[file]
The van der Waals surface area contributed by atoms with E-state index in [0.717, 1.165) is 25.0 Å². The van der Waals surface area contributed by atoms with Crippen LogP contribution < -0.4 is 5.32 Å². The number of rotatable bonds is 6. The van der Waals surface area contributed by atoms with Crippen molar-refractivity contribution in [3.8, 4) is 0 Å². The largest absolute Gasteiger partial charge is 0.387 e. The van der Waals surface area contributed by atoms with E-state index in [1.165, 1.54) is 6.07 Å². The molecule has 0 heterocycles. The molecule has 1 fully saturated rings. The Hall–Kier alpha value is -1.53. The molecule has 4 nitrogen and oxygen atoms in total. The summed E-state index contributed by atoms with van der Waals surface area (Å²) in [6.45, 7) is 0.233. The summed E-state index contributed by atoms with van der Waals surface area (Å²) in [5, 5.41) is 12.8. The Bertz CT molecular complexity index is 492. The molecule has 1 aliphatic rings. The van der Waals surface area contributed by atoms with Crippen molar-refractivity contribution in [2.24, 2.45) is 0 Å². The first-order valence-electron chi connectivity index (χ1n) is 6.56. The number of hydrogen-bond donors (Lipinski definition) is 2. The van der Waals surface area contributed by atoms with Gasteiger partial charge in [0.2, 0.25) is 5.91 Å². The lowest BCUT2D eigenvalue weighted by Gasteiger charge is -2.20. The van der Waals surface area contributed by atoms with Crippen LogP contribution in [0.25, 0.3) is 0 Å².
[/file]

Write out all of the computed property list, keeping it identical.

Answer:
The van der Waals surface area contributed by atoms with E-state index in [0.717, 1.165) is 25.0 Å². The van der Waals surface area contributed by atoms with Crippen LogP contribution < -0.4 is 5.32 Å². The number of rotatable bonds is 6. The van der Waals surface area contributed by atoms with Crippen molar-refractivity contribution in [3.8, 4) is 0 Å². The largest absolute Gasteiger partial charge is 0.387 e. The van der Waals surface area contributed by atoms with E-state index in [1.165, 1.54) is 6.07 Å². The molecule has 0 heterocycles. The molecule has 1 fully saturated rings. The Hall–Kier alpha value is -1.53. The molecule has 4 nitrogen and oxygen atoms in total. The summed E-state index contributed by atoms with van der Waals surface area (Å²) in [6.45, 7) is 0.233. The summed E-state index contributed by atoms with van der Waals surface area (Å²) in [5, 5.41) is 12.8. The Bertz CT molecular complexity index is 492. The molecule has 1 aliphatic rings. The van der Waals surface area contributed by atoms with Crippen molar-refractivity contribution in [2.24, 2.45) is 0 Å². The first-order valence-electron chi connectivity index (χ1n) is 6.56. The number of hydrogen-bond donors (Lipinski definition) is 2. The van der Waals surface area contributed by atoms with Gasteiger partial charge in [0.2, 0.25) is 5.91 Å². The lowest BCUT2D eigenvalue weighted by Gasteiger charge is -2.20. The van der Waals surface area contributed by atoms with Crippen LogP contribution in [0.25, 0.3) is 0 Å².